1. List of key personnel involved (maximum one page), with a succinct description of what each person uniquely brings to the project and how they are integrated to produce positive synergies; and

2. A list, in a single alphabetized table, with the full names and institutional affiliations of all people with conflicts of interest for all senior personnel (PI and co-PI's) and any named personnel whose salary is requested in the project budget. Conflicts to be identified are (1) Ph.D thesis advisors or advisees, (2) collaborators or co-authors, including postdoctoral researchers, for the past 48 months, and (3) any other individuals with whom or institutions with which the PIs have financial ties (please specify type).

In addition to the FastLane instructions, the proposers must send the following two documents via email immediately after submission of their proposal. After receipt of the proposal number from FastLane, send an email to efri2010@nsf.gov. The subject heading of the email should note the proposal number and the lead institution. Attach the following documents prepared on templates that will be available at http://www.nsf.gov/eng/efri:

(1) An Excel spreadsheet containing two lists: one lists the last names, first names and institutional affiliations of all senior personnel (PI and co-PI's) and any named personnel whose salary is requested in the project budget; the second one lists the full names and institutional affiliations of all people having conflicts of interest with any senior personnel (PI and co-PI's) or named personnel whose salary is requested in the project budget. These lists will be used by NSF to check for conflicts of interest in assembling the review community.

(2) A single Power Point slide summarizing the vision of the EFRI proposal. This will be used during review panel discussions.

Remember to email these two documents to efri2010@nsf.gov; do not use FastLane.

Full Proposal Instructions: Proposals submitted in response to this program solicitation should be prepared and submitted in accordance with the guidelines specified in the NSF Grant Proposal Guide (GPG). The complete text of the GPG is available electronically on the NSF website at: http://www.nsf.gov/publications/pub_summ.jsp?ods_key=gpg. Paper copies of the GPG may be obtained from the NSF Publications Clearinghouse, telephone (703) 292-PUBS (7827) or by e-mail from mailto:pubs@nsf.gov.

Based on the review of preliminary proposals, a limited number of PIs will be invited to submit full proposals. If there is more than one university involved in an invited full proposal, it must be submitted as a single full proposal, andnot as multiple collaborative proposals.

The review of invited full proposals will include both ad hoc and panel reviews. The following exceptions and additions to the GPG apply to full proposals submitted to this Program:

Full proposals will be accepted only from PIs who have submitted preliminary proposals in the current review cycle. Submission of full proposals by PIs whose preliminary proposals received a review recommendation of 'Not Invited' will be returned without review.

Cover Sheet: Select the EFRI program solicitation number from the pull down list. Check the box indicated for full proposal. Entries on the cover sheet are limited to the principal investigator and a maximum of four co-principal investigators. Additional project leaders or senior personnel should be listed on the Project Summary page and entered into FastLane as senior investigators.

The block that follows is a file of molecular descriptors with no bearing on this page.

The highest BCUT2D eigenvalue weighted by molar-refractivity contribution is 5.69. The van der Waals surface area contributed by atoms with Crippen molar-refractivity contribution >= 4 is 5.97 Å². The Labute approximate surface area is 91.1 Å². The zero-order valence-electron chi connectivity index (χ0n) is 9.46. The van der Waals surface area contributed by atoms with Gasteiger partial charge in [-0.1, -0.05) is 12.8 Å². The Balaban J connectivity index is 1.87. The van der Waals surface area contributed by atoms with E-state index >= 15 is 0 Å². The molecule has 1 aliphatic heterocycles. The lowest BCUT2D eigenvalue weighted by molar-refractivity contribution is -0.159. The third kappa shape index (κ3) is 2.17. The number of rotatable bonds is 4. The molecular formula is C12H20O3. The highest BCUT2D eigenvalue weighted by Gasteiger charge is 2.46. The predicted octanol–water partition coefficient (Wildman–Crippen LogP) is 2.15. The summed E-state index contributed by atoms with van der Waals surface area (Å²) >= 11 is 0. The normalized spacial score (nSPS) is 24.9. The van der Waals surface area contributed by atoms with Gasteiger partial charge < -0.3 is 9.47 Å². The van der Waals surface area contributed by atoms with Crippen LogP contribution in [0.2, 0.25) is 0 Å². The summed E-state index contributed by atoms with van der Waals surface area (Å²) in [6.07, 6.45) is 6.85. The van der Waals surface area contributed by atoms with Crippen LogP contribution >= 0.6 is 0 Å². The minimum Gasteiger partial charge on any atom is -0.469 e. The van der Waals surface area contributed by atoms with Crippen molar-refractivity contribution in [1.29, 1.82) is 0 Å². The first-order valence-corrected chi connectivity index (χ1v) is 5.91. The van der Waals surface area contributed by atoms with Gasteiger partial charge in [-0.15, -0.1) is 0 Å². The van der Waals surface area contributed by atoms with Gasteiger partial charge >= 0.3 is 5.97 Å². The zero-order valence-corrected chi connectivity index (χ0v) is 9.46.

Title of Proposed Project: The title for the proposed EFRI project must begin, as appropriate, with EFRI-RESTOR: or EFRI-SEED:. The title must state clearly and succinctly the major emerging frontier in research and innovation that is the focus for the project.

Project Summary (one-page limit): Provide the following information: (1) the title of the project, the name of the PI and the lead institution or organization, and a list of co-PIs and senior personnel along with their institutions and organization or both; (2) a succinct summary of the intellectual merit of the proposed project. This should include the transformative nature of the proposed research, and the significant leap or a paradigm shift in fundamental engineering knowledge; and (3) the broader impacts of the proposed work, including the potential long-term impact on national needs and a grand challenge or both. Proposals that do not separately address in the project summary both intellectual merit and broader impacts will be returned without review.

Project Description (maximum 15 pages) must include the following subsections:

1. Results from Prior Research: Describe prior research of PI or co-PIs funded by NSF that is directly relevant to the proposed project; and

2. Proposed Research: Describe the vision and goals of the proposed research, approaches and methodologies to attain the goals, and the expected outcomes. The Project Description shouldaddress the "Required RESTOR Elements" for EFRI-RESTOR proposalsor "Required SEED Elements" for EFRI-SEED proposalsas applicableas listed in Section II. Program Description.The Project Description should end with a subsection labeled Impact that describes how the proposed project will lead to significant shift in fundamental engineering knowledge and have strong long term potential for significant impact on a national need or a grand challenge. Concisely articulate unifying and integrative aspects of the proposed research as well as the innovative ideas of the research.

References Cited. Indicate with an asterisk any cited publications that resulted from prior research funded by NSF for the PI, or co-PI(s).